Acclaimed director Trevor Nunn's film is a classic adaptation of the third of Shakespeare's mature comedies (the others being Much Ado and As You Like It). Twelfth Night is the darkest of these three plays, beginning with Orsino's famous opening soliloquy and continuing its conflicted heroines, the cross-dressing Viola (Imogen Stubbs) and the moody Olivia (Helena Bonham Carter), both of whom are mourning lost brothers. The puritan steward, Malvolio--played masterfully by Nigel Hawthorne, whose appearance recalls famous Malvolios from play posters of bygone eras--is seething with sexual frustration, revealed only when tricked into it via a letter supposedly written by Olivia, yet penned by the tricky servant, Maria (Imelda Staunton). Maria's plotline is wonderfully augmented in this film by the clowns, Sir Toby Belch (Mel Smith), Sir Andrew Aguecheek (Richard E. Grant), and Feste (Ben Kingsley).
Nunn's adaptation is distinctive in three ways:
1. his realignment of scenes to emphasize similarities in seemingly disparate circumstances (e.g. the theme of madness, wherein Viola's lost brother Sebastian (Steven MacIntosh) wonders if he is mad even as Malvolio has a nervous breakdown in the dark room). The cuts he makes in the original text are equally appropriate to the change of medium: the story is essentially intact, with an opening non-Shakespearean twist that emphasizes shipwreck as the originating event.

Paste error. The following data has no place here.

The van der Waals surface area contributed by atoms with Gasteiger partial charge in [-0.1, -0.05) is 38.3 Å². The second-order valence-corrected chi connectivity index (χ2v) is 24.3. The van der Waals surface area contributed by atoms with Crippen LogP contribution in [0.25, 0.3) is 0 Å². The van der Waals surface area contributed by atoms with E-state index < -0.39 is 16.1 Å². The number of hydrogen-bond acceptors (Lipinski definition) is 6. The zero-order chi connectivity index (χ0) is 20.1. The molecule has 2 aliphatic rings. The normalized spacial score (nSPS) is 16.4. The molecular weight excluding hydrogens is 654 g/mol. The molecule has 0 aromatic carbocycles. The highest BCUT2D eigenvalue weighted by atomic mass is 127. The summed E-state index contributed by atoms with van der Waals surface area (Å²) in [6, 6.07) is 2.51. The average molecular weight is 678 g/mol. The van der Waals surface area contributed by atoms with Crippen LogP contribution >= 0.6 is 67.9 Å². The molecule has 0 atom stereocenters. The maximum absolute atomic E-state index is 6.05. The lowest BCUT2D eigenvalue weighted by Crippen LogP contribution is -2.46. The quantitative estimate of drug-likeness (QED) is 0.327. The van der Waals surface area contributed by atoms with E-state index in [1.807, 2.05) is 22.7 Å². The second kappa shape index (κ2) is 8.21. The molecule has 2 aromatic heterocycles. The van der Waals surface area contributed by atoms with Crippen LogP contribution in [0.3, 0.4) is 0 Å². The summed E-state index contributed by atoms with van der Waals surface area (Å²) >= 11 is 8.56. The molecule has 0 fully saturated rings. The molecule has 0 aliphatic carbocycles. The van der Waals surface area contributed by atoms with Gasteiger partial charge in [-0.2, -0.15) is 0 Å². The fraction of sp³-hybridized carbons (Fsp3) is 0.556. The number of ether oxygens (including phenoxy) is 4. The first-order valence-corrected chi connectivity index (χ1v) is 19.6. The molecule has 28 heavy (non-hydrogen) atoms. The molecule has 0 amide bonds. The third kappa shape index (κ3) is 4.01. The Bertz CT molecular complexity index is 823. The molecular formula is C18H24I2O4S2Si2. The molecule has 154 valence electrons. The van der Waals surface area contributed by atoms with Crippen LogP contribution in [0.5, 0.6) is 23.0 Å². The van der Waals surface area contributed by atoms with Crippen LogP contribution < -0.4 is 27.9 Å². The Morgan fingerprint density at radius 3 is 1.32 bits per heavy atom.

2. Ben Kingsley's emphasis on the revenge motivating Feste--the fact that this seemingly merry fool has a thin skin when Malvolio upbraids him, and lords it over the broken steward at the end of the play. Though this darker interpretation of Malvolio is not the usual happy-go-lucky goof seen too often on North American stages, the text itself does warrant this way of seeing him, and it gives the character much more complexity.
3. The homoerotic attraction between Duke Orsino (Toby Stevens) and Cesario (Viola in disguise)--again, warranted by the text itself--is more fully developed than in many productions, and again, it increases the complexity of Orsino's character even as it emphasizes Viola's intense desire for him even as she is unable to break out of the identity she has created for herself in Orsino's court.
Beyond all this, the film is lush in its use of color, its landscapes and interiors--a delight to anyone who understands and appreciates the complexities of Shakespeare's characters. One only wishes Nunn would continue making films of this sort. I'm waiting for a good adaptation of The Tempest!